Forgotten Memory

In the rustling tall grasses of Montana prairie the trek west continues.  The civilization of Miles City, with its offices, restaurants, and Wal-marts, briefly blotted out the empty feelings of this land - but here near MP 1140, the expanse is inescapable.  In different times, this was a place named Sheffield, but like so many other locations across the Milwaukee's West, it is now more a name with no place. 

The old corrals here certainly date back to Milwaukee times.  Feed pens and loading ramps still dot the site but it's not hard to see the general decay of decades.  In the West, some elements of the Milwaukee are simply gone, but others paint a picture larger than that of the railroad itself.  Here, the reflection painted is one of a changed culture and changed economy as well as the vanished transcon.  Like a forgotten memory that tugs at the mind but will not rise to the surface, the days of cattle by rail exist only in places like these.  The grasses are tall and the wood is old.  There's the sound of an old chain hitting a post, clanking in the soft wind.  Years ago at the end of a business day the gates were closed and the people walked away.  But like the old railroad that plied these parts, there would be no next time.  Days grow to months and then to years with the tall prairie grasses gradually taking back and obscuring the past. 


Always a pleasure to discover your latest prose. The Milwaukee has always fascinated me, from the days of growing up near the main lines west of the Twin Cities and watching the orange and black come crawling through on the double track. It's a real treat to have someone so dedicated to preserving the history and real sense of what was lost through greed, malice and ignorance.
SDP45 said…
I have to agree with the above poster.

When will you be writing a book reminiscing about the Milwaukee?

oamundsen said…
Leland, "a name with no place." says so much in so few words! Tony Hiss (In Motion: The Experience of Travel, The Experience of Place:...., All Aboard with E.M. Frimbo:....)writes beautifully on similar themes: you are in a class of very wonderful writers and we readers want more! Great photos too.
Anonymous said…
Hello Leland,

Keep up the great work! I really enjoy reading about the Milwaukee.

Just three weeks ago, I drove back to my original homeplace in Detroit Lakes, MN (D.L. as the locals call it) for my father's funeral. This time I drove the scenic route of U.S. Highway 59 from Clarkfield, MN to D.L.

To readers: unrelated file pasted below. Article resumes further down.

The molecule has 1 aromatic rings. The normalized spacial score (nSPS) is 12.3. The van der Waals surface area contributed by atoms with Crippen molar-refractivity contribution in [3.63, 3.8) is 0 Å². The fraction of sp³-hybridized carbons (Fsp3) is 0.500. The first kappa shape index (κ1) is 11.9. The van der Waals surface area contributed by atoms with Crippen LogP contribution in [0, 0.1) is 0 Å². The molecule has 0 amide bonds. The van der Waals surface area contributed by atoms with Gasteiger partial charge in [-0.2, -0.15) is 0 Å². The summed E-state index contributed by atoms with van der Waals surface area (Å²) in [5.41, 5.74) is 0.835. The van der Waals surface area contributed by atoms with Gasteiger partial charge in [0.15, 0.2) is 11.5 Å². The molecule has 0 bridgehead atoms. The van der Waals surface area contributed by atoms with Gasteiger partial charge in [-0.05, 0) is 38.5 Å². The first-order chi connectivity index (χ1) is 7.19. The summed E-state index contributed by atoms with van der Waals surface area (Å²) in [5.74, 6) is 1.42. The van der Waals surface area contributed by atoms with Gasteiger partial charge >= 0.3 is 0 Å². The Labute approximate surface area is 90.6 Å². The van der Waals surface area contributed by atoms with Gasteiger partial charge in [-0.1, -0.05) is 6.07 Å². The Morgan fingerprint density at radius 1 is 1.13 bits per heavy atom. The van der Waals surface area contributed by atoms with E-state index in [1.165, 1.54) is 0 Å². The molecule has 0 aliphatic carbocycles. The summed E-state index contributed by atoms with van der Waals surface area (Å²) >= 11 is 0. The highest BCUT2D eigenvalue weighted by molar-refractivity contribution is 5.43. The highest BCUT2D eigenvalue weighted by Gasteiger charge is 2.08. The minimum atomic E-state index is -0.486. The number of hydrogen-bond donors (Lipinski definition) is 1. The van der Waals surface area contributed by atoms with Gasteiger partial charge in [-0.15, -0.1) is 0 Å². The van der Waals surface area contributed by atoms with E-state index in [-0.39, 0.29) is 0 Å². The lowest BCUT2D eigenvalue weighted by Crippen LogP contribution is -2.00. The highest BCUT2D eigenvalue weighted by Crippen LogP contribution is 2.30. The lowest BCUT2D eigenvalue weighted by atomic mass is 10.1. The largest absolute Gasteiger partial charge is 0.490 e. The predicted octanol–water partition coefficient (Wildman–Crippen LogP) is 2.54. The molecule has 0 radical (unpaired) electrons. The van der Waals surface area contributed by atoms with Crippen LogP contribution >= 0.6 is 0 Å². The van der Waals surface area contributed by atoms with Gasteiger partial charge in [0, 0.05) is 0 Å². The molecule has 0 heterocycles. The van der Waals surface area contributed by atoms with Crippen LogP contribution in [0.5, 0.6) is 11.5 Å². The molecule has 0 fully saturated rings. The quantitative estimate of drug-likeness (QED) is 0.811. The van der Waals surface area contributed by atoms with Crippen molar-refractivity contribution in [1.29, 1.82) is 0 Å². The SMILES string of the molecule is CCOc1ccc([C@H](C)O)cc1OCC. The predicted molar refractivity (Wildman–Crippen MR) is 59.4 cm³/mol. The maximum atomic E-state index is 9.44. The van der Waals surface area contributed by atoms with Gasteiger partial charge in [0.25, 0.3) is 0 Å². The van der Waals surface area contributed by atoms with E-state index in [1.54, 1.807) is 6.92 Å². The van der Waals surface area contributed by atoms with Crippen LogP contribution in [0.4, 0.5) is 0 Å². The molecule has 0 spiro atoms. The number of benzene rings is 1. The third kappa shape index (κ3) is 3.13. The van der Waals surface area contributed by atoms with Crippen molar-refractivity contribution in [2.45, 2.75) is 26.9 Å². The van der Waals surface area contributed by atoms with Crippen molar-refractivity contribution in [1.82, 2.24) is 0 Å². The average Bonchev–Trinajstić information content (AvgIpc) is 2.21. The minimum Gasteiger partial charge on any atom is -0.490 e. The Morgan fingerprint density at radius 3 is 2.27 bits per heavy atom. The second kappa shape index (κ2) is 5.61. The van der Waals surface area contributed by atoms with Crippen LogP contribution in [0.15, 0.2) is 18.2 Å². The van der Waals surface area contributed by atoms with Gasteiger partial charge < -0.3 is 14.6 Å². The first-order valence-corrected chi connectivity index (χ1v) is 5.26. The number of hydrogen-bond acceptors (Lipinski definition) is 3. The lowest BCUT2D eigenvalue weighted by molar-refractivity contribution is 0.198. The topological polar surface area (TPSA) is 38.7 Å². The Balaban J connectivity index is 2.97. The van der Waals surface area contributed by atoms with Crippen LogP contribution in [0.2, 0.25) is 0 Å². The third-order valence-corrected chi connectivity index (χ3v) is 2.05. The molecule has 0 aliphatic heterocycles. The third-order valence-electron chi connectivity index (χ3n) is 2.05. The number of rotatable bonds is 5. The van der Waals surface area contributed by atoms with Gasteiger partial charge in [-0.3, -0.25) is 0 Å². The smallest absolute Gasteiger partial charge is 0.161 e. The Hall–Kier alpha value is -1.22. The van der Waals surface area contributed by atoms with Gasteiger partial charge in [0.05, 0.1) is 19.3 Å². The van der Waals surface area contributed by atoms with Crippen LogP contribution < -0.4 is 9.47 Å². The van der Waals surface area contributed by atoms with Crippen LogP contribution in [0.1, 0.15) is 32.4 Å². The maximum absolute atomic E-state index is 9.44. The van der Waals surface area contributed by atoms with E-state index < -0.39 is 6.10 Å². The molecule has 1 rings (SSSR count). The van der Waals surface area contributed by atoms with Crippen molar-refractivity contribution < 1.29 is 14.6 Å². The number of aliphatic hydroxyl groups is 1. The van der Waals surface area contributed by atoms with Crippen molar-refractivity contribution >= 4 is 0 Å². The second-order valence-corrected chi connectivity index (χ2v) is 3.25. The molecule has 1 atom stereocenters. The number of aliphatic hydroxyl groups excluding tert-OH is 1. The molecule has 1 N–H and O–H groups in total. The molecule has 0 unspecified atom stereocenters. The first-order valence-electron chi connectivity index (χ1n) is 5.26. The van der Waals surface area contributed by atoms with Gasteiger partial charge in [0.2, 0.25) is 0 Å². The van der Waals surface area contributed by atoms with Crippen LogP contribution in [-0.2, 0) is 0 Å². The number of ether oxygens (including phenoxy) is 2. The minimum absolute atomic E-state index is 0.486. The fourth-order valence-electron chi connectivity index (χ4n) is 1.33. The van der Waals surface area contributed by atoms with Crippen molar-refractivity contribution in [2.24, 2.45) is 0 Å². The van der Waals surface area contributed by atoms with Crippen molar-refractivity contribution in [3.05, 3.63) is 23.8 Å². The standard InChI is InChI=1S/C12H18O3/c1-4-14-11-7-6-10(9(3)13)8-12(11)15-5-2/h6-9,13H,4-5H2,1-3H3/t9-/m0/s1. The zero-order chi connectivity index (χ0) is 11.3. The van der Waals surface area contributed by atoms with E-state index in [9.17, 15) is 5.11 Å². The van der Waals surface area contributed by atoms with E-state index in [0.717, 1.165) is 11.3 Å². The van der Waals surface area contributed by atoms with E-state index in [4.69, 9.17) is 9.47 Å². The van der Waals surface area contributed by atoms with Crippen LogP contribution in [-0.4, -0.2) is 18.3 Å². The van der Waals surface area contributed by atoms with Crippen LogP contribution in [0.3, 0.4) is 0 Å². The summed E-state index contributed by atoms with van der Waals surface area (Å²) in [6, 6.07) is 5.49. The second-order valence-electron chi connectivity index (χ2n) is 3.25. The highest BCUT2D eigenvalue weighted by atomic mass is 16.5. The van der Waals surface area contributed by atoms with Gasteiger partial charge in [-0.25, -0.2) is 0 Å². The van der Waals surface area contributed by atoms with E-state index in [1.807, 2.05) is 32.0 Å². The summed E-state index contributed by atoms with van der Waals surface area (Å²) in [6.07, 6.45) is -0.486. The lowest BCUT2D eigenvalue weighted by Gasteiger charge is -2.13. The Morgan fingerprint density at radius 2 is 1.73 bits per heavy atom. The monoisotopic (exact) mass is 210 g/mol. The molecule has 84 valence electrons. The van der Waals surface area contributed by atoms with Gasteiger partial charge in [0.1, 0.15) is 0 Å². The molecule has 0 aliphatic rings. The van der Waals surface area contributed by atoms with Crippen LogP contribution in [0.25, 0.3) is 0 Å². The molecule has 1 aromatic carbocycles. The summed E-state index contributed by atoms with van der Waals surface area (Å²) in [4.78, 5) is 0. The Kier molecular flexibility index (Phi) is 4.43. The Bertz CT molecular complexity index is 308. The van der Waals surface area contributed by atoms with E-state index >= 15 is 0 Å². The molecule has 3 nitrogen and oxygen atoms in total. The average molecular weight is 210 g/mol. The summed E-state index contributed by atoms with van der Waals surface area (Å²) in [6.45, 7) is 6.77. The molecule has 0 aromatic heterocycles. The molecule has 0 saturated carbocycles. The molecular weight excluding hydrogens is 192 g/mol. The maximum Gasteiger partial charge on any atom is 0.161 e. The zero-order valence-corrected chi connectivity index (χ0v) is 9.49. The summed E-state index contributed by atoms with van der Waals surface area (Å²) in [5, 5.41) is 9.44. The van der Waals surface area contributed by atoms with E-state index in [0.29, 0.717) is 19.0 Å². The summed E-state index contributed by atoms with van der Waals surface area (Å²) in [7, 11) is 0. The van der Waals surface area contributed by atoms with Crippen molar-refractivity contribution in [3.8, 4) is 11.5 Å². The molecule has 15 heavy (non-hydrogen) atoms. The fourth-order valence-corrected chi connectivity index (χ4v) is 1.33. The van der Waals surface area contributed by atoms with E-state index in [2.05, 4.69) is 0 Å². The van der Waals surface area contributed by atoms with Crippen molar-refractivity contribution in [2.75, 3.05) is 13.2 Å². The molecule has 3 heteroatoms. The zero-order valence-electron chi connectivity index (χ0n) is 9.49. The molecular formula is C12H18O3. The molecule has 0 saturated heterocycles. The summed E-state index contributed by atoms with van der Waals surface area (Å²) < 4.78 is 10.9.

This route is interesting as it crosses or parallels six major railroads in Minnesota as listed below:

Minnesota Prairie Line at Clarkfield (formerly Minneapolis and St. Louis before 1960, then Chicago and Northwestern).

The former Great Northern mainline
through Morris, MN and the GN branch line from Benson through Appleton.

The Soo Line mainline from Barrett to Elbow Lake, MN.

The abandoned GN secondary mainline from Waite Park to Fergus Falls.

The partially abandoned NP branch line from Wadena through Fergus Falls and then through Wahpeton and Oakes, ND.

The double tracked Northern Pacific Hi-Line (now BNSF, of course) at Detroit Lakes where it crosses the Soo Line Glenwood to Noyes, MN branch line.

And finally, U.S. 59 parallels the C M St.P and P mainline (now Twin Cities and Western RR) from Montevideo to Appleton where it interchanges from the BNSF.

I pulled over and looked over the trackage at a few grade crossings for a quick leg stretch. TC & W has performed a commendable job of maintaining the trackage: very straight and level. The telegraph poles, now obselete of course, are scattered in the right of way with most of the wires hanging limply and downed between the poles. I am really surprised the copper salvagers have not taken advantage especially with today's high prices.

There are even the old chevron switch signs still standing at Milan and Appleton, MN as well as numerous original mile marker signs.

This is a neat drive for the Minnesota railfans.
Anonymous said…
I forgot one more abandoned line along U.S. 59. One can see a few isolated remnants of the old GN branch line from Fergus Falls, MN (Carlisle Junction) through Erhard, Elizabeth, and Pelican Rapids, MN.
LinesWest said…
Thanks everyone - and great info on the Minnesota area. That's one I haven't spent much time around but would love to. The Dakotas would be fun too ... so much "used to be" out there.
Anonymous said…
h'lo -- just found this blog the other day and wanted to express my appreciation for your work. my general interest in the CMStP&P stems from the fact one of their many granger branchlines ran right through the middle of our farm (the Milwaukee built things to last in Iowa, too, by the way) but it wasn't til last summer, when I was out west for the first time, that I began to understand the sheer accomplishment that was the Pacific Extension.


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